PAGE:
Sonntag, 21. August 2016

What is stopping you?

"Wow, awesome brakes man, never seen those before!" This is a comment I hear quite often. Whether it is at the local criterium, the 24 hour race at the Nürburg Ring or whilst riding the mountains of Mallorca – a lot of people have been commenting on my brakes, enquiring how they are called or downright asking where they can buy a pair themselves.

These are EE brakes, made by Cycleworks, and perhaps the best mechanical rim brakes you can bolt onto your road bike. Obviously, they are extremely rare over here in Europe. That is the short answer. If you interested in the details, I suggest you make yourself comfortable, have a brew and read on.

Two years ago, I decided to rebuild my road bike. Accordingly, I started looking for new brakes. Previously, I had been using KCNC's C7 model. Though they are ridiculously light, they lack braking power and modulation, in my opinion. Furthermore, I felt that they proved sensitive to dirt and road grime – a bad thing when you live in the northeast of Germany and ride from early spring until the first snow falls. Thus, my requirements were high. The new brake should be light, easy to center, have a working quick release and last but not least have excellent breaking performance.
Enter Craig Edwards and his EE Brake.  It is seriously light, barely 200 grams for the set, including pads and mounting hardware. Compared to the 290 gram for a Dura Ace or 265 gram for Sram Red this is just breathtaking. When it comes to pure performance, Edwards did not cut any corners. The EE Brake is easily on the same level as the Dura Ace, displaying the same raw stopping power and modulation. Its quick release is simply ingenious and one of coolest features. Every time I have to take out a wheel, it makes me smiling. 

The EE Brake is also more aerodynamic, compared to a Standard dual pivot caliper. Racing myself and having bought into the philosophy of marginal gains, I appreciate the seconds saved here.

The centering of the brake is decent. You simple loosen a bolt, push the break gently into the right direction and tighten the bolt up again. However, in late 2014 Edwards released a new model of the EE Brake. A major improvement is the centering mechanism. Have a look yourselves.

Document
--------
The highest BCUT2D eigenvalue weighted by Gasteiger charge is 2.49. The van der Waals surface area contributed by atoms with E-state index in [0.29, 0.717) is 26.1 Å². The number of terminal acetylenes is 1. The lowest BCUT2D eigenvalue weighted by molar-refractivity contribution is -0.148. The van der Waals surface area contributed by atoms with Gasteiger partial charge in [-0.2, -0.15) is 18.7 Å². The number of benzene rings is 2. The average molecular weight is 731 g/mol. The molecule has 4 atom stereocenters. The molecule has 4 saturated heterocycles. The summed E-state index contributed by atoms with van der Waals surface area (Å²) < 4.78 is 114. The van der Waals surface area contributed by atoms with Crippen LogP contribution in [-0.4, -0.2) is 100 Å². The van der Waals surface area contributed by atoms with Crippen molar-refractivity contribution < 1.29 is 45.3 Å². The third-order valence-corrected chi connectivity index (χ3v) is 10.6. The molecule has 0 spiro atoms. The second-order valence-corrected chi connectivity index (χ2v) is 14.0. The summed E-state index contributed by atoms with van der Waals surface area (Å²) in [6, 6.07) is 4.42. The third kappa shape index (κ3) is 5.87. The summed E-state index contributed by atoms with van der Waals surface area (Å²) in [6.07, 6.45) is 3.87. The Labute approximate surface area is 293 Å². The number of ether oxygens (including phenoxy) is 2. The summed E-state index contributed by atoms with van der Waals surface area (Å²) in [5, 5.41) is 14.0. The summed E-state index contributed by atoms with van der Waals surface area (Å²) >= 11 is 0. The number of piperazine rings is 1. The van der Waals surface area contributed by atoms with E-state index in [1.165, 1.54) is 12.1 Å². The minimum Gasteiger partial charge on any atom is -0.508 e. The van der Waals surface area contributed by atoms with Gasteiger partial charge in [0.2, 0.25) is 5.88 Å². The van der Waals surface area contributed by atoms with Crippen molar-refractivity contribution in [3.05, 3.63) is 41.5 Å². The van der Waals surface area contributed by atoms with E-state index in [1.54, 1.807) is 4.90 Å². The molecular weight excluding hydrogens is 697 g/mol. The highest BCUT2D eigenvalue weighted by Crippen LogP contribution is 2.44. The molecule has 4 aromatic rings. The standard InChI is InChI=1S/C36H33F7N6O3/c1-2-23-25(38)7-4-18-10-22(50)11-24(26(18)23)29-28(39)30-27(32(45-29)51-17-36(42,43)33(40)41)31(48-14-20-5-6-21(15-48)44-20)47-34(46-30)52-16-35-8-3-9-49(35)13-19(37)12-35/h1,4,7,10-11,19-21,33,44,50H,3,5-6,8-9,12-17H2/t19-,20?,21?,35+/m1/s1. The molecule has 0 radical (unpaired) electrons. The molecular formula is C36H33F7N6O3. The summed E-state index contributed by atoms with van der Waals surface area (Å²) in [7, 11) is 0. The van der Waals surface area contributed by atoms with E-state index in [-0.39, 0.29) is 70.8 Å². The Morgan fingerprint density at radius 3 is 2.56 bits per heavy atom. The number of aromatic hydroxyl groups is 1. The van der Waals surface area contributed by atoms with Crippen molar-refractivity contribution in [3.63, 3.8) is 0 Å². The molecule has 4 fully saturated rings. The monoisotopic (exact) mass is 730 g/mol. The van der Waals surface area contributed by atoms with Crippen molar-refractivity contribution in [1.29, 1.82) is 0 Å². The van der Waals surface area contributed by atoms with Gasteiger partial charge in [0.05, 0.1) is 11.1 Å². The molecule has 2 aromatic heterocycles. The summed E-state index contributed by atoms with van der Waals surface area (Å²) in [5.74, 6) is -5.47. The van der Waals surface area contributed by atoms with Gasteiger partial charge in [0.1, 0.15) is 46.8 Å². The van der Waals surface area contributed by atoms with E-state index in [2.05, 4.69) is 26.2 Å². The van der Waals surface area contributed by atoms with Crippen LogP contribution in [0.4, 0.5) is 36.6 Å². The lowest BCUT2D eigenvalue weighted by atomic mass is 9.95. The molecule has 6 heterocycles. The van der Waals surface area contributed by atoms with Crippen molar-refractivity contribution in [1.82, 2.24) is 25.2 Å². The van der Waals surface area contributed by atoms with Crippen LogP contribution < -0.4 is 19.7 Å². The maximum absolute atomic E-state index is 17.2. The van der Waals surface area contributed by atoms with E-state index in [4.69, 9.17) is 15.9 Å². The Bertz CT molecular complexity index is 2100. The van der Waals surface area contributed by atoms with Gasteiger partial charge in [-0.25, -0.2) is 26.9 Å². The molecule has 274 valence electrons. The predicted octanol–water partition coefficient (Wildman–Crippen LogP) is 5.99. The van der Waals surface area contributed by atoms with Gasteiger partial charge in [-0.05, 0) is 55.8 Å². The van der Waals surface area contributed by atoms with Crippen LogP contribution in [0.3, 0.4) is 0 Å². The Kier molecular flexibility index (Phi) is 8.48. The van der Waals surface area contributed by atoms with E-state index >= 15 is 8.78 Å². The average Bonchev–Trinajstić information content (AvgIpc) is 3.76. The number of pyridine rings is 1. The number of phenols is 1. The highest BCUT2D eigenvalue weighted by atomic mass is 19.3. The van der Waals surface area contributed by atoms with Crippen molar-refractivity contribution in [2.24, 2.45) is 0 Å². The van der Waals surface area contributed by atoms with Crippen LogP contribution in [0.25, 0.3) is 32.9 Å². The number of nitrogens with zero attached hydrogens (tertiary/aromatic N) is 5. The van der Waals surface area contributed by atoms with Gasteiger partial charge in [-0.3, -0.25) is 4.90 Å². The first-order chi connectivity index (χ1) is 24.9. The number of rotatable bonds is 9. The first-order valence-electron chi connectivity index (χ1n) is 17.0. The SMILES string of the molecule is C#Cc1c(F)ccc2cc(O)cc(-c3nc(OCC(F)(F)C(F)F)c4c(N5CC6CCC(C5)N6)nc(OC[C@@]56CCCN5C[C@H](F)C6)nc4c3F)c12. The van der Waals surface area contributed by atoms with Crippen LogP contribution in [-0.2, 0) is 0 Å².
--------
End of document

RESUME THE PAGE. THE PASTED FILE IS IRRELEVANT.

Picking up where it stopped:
Another change concerns the height adjustment. My EE Brake model (2010- early 2014) requires you to install the mounting bolt first. There are two mounting positions – a lower and a higher one. The brake arms themselves have only a small range of adjustment in height. This made the installation slightly more complicated. Edwards has dispensed with this feature and simply lengthened the brake arms.

Arguably one of the EE Brake's greatest features ist the design of the pad carrier. Pads are changed in seconds rather than minutes – all without the use tools. If you ride on alloy and carbon wheels, the EE brake will save you a lot of time. The only downside are the various sets of brake pads which lie around my flat, contributing to the cycling mess.

Being compatible with virtually any mechanical shifters, the brakes work with any SRAM, Shimano and Campagnolo setup – even with the newer Shimano shifters, starting with the Dura Ace 7900. You can even buy a Direct Mount variant. My friend Batman will be delighted, now that he can upgrade his stealthy Canyon Aerorad.

This all sounds very good, you may say. But what is the catch? Why am I the only guy around here riding with these brakes? There are two main reasons for this. First, the EE Brake does not come cheap – costing 630$ for the set. However, Enve Wheels, Oakleys and Rapha socks do not come cheap either and a lot of people spend their money quite happily on those things, including me. Second, only few online shops do sell EE Brakes in Europe. Both reasons come down to the fact that Cycleworks is virtually a one-man show. Edward assembles the brakes by hand in the USA. Moreover, all parts are American-born, too. Considering these facts, it is no wonder that hardly any German roadie recognizes the EE Brake.

I hope you had fun reading my little story about the EE brake and Craig Edwards. Perhaps some of you will become proud owners too. Edwards deserves it.

Many thanks to Craig for the pictures, videos and support!
For more details on the EE Brake, please check

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